Healthicines improve your healthiness. Medicines attack your illness. This is an important distinction that is not currently recognized by our medical systems. Healthicines can make you healthier when you are well, and they can make you healthier when you are sick. Of course too much of a good thing can also be unhealthy.
An apple a day keeps the doctor away. An apple is a healthicine, not a medicine. You can eat as many as you want. Your children can eat them. Apples don’t make you healthy ‘quickly’, health is created slowly, “an apple a day“. Apples don’t fight specific illnesses, they improve general healthiness. If you are sick, an apple won’t make you well and if you eat too many, you will get diarrhea. But if you are sick, an apple a day will still help you be healthy. You don’t need a prescription to buy an apple.
Medicines attack your symptoms, or your illness. Most medicines are toxic to your health, as well as your illness, but their power strikes the illness stronger – and your health can recover slowly. We might classify some medicines as healthicines, in specific situations. However, medicines taken at the wrong time – can only decrease healthiness. They are, in effect ‘medicines first, healthicines as a ‘side effect’.Wrong medicines are clearly not healthicines. A wrong medicine is toxic. As a result, many medicines are only healthicines some of the time.
A Vitamin is a healthicine. It is not a medicine, it is an essential nutrient. If you are deficient in a Vitamin, then consuming the vitamin will increase your healthiness. There is no medicine that will cure if you are sick from a Vitamin deficiency. We don’t study healthicines from a ‘health perspective’. There are lots of illness studies of Vitamins and well defined deficiency levels and upper limits for Vitamin consumption – but there are no recommendations for optimal healthiness.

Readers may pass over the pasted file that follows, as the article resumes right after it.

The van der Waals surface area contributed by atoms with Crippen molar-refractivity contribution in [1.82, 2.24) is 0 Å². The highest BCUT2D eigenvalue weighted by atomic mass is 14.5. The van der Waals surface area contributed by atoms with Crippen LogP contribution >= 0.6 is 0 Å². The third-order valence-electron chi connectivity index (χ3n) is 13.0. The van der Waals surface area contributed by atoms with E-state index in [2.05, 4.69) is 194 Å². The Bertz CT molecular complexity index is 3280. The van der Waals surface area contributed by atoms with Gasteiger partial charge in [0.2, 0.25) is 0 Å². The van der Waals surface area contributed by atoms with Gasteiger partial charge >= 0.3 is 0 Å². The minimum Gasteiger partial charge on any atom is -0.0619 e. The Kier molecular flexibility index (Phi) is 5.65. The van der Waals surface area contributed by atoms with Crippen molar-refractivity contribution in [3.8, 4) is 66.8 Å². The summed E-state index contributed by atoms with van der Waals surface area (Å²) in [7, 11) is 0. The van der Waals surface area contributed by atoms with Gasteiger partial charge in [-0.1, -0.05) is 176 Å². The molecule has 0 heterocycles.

An antibiotic is a medicine. If you have an infection, the right antibiotic will kill the bacteria (and possibly also some healthy cells and bacteria), giving your body time to recover. The wrong medicine, or a medicine taken when you are not sick – does not increase your healthiness. Medicines can only improve healthiness when the diagnosis, and the prescription is correct.
This distinction between healthicines and medicines applies to all health actions and medical treatments. If you break your leg, the cast or splint is a medicine, that reduces your healthiness to give your body time to heal. Getting some sunshine is a healthicine, that increases your Vitamin D, and your attitude – but like all healthicines, can be dangerous in excess. Singing and dancing is a healthicine, increasing the healthiness of your body, your mind, your spirit, and your community.
Some medicines are simply not healthicines. An extreme example is amputation. If you have gangrene in your leg, and the only option is amputation – the medical treatment does not make you ‘healthier’. It only fights the illness.
Many medicines only treat symptoms, without addressing health, and can actually make you less healthy. These are clearly not healthicines.